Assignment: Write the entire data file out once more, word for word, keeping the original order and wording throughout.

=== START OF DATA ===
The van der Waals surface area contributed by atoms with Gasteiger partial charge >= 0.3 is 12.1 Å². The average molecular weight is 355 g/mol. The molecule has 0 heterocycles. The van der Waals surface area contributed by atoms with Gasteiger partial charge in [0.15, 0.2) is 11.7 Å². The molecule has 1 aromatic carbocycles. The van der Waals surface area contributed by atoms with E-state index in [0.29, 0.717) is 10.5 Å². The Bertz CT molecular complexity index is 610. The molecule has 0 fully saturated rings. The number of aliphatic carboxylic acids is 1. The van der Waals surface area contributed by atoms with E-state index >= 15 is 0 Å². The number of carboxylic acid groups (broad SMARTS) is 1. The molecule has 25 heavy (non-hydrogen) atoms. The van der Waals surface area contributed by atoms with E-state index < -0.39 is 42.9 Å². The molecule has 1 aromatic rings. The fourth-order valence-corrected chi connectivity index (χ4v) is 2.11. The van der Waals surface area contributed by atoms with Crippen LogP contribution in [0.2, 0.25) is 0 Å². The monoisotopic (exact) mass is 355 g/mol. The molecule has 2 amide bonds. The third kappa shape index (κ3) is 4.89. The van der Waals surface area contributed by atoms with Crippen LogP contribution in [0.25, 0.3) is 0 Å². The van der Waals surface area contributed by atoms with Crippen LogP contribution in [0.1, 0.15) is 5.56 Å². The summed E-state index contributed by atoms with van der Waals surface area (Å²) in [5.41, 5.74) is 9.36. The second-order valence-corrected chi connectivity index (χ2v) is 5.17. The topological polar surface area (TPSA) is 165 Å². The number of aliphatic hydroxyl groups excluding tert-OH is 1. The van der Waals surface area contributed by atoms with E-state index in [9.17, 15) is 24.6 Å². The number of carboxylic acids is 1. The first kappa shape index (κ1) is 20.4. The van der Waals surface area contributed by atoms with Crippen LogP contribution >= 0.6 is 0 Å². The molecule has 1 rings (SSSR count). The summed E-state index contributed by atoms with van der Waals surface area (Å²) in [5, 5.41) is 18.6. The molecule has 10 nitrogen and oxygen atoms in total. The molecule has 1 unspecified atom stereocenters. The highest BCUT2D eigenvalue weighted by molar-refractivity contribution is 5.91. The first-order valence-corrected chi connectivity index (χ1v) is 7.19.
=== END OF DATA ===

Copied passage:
The van der Waals surface area contributed by atoms with Gasteiger partial charge >= 0.3 is 12.1 Å². The average molecular weight is 355 g/mol. The molecule has 0 heterocycles. The van der Waals surface area contributed by atoms with Gasteiger partial charge in [0.15, 0.2) is 11.7 Å². The molecule has 1 aromatic carbocycles. The van der Waals surface area contributed by atoms with E-state index in [0.29, 0.717) is 10.5 Å². The Bertz CT molecular complexity index is 610. The molecule has 0 fully saturated rings. The number of aliphatic carboxylic acids is 1. The van der Waals surface area contributed by atoms with E-state index >= 15 is 0 Å². The number of carboxylic acid groups (broad SMARTS) is 1. The molecule has 25 heavy (non-hydrogen) atoms. The van der Waals surface area contributed by atoms with E-state index < -0.39 is 42.9 Å². The molecule has 1 aromatic rings. The fourth-order valence-corrected chi connectivity index (χ4v) is 2.11. The van der Waals surface area contributed by atoms with Crippen LogP contribution in [0.2, 0.25) is 0 Å². The monoisotopic (exact) mass is 355 g/mol. The molecule has 2 amide bonds. The third kappa shape index (κ3) is 4.89. The van der Waals surface area contributed by atoms with Crippen LogP contribution in [0.25, 0.3) is 0 Å². The van der Waals surface area contributed by atoms with Crippen LogP contribution in [0.1, 0.15) is 5.56 Å². The summed E-state index contributed by atoms with van der Waals surface area (Å²) in [5.41, 5.74) is 9.36. The second-order valence-corrected chi connectivity index (χ2v) is 5.17. The topological polar surface area (TPSA) is 165 Å². The number of aliphatic hydroxyl groups excluding tert-OH is 1. The van der Waals surface area contributed by atoms with E-state index in [9.17, 15) is 24.6 Å². The number of carboxylic acids is 1. The first kappa shape index (κ1) is 20.4. The van der Waals surface area contributed by atoms with Crippen LogP contribution >= 0.6 is 0 Å². The molecule has 1 rings (SSSR count). The summed E-state index contributed by atoms with van der Waals surface area (Å²) in [5, 5.41) is 18.6. The molecule has 10 nitrogen and oxygen atoms in total. The molecule has 1 unspecified atom stereocenters. The highest BCUT2D eigenvalue weighted by molar-refractivity contribution is 5.91. The first-order valence-corrected chi connectivity index (χ1v) is 7.19.